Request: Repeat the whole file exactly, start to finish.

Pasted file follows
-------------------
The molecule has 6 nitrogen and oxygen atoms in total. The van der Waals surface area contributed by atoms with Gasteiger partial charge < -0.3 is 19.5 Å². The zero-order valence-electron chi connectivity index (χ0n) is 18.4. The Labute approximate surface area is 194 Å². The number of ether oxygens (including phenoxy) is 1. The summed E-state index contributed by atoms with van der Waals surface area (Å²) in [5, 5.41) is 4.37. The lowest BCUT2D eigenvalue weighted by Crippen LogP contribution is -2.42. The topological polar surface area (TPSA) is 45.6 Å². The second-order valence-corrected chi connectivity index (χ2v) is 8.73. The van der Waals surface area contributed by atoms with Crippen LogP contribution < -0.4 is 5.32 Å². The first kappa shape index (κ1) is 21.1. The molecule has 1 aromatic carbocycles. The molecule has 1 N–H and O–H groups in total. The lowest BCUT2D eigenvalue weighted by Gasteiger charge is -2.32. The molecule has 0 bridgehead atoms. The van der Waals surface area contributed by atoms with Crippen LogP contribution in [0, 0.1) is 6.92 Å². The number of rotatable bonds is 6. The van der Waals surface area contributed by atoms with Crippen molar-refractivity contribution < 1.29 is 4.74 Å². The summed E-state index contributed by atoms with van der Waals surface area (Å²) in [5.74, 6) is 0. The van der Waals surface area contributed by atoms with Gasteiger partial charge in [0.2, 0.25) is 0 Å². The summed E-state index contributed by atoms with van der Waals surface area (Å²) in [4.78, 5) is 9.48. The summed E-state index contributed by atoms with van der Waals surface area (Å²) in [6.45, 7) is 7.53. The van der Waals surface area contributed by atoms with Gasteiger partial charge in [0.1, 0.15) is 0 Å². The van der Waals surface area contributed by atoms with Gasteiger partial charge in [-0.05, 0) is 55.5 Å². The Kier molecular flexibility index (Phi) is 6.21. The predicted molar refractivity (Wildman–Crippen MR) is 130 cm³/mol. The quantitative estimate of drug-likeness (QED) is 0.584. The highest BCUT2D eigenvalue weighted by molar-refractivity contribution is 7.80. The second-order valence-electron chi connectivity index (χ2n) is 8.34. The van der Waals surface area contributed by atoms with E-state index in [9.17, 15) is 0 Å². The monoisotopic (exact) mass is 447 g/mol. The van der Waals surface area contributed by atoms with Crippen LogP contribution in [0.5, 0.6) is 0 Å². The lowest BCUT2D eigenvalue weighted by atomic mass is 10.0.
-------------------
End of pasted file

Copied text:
The molecule has 6 nitrogen and oxygen atoms in total. The van der Waals surface area contributed by atoms with Gasteiger partial charge < -0.3 is 19.5 Å². The zero-order valence-electron chi connectivity index (χ0n) is 18.4. The Labute approximate surface area is 194 Å². The number of ether oxygens (including phenoxy) is 1. The summed E-state index contributed by atoms with van der Waals surface area (Å²) in [5, 5.41) is 4.37. The lowest BCUT2D eigenvalue weighted by Crippen LogP contribution is -2.42. The topological polar surface area (TPSA) is 45.6 Å². The second-order valence-corrected chi connectivity index (χ2v) is 8.73. The van der Waals surface area contributed by atoms with Crippen LogP contribution < -0.4 is 5.32 Å². The first kappa shape index (κ1) is 21.1. The molecule has 1 aromatic carbocycles. The molecule has 1 N–H and O–H groups in total. The lowest BCUT2D eigenvalue weighted by Gasteiger charge is -2.32. The molecule has 0 bridgehead atoms. The van der Waals surface area contributed by atoms with Crippen LogP contribution in [0, 0.1) is 6.92 Å². The number of rotatable bonds is 6. The van der Waals surface area contributed by atoms with Crippen molar-refractivity contribution < 1.29 is 4.74 Å². The summed E-state index contributed by atoms with van der Waals surface area (Å²) in [5.74, 6) is 0. The van der Waals surface area contributed by atoms with Gasteiger partial charge in [0.2, 0.25) is 0 Å². The summed E-state index contributed by atoms with van der Waals surface area (Å²) in [4.78, 5) is 9.48. The summed E-state index contributed by atoms with van der Waals surface area (Å²) in [6.45, 7) is 7.53. The van der Waals surface area contributed by atoms with Gasteiger partial charge in [0.1, 0.15) is 0 Å². The van der Waals surface area contributed by atoms with Gasteiger partial charge in [-0.05, 0) is 55.5 Å². The Kier molecular flexibility index (Phi) is 6.21. The predicted molar refractivity (Wildman–Crippen MR) is 130 cm³/mol. The quantitative estimate of drug-likeness (QED) is 0.584. The highest BCUT2D eigenvalue weighted by molar-refractivity contribution is 7.80. The second-order valence-electron chi connectivity index (χ2n) is 8.34. The van der Waals surface area contributed by atoms with E-state index in [9.17, 15) is 0 Å². The monoisotopic (exact) mass is 447 g/mol. The van der Waals surface area contributed by atoms with Crippen LogP contribution in [0.5, 0.6) is 0 Å². The lowest BCUT2D eigenvalue weighted by atomic mass is 10.0.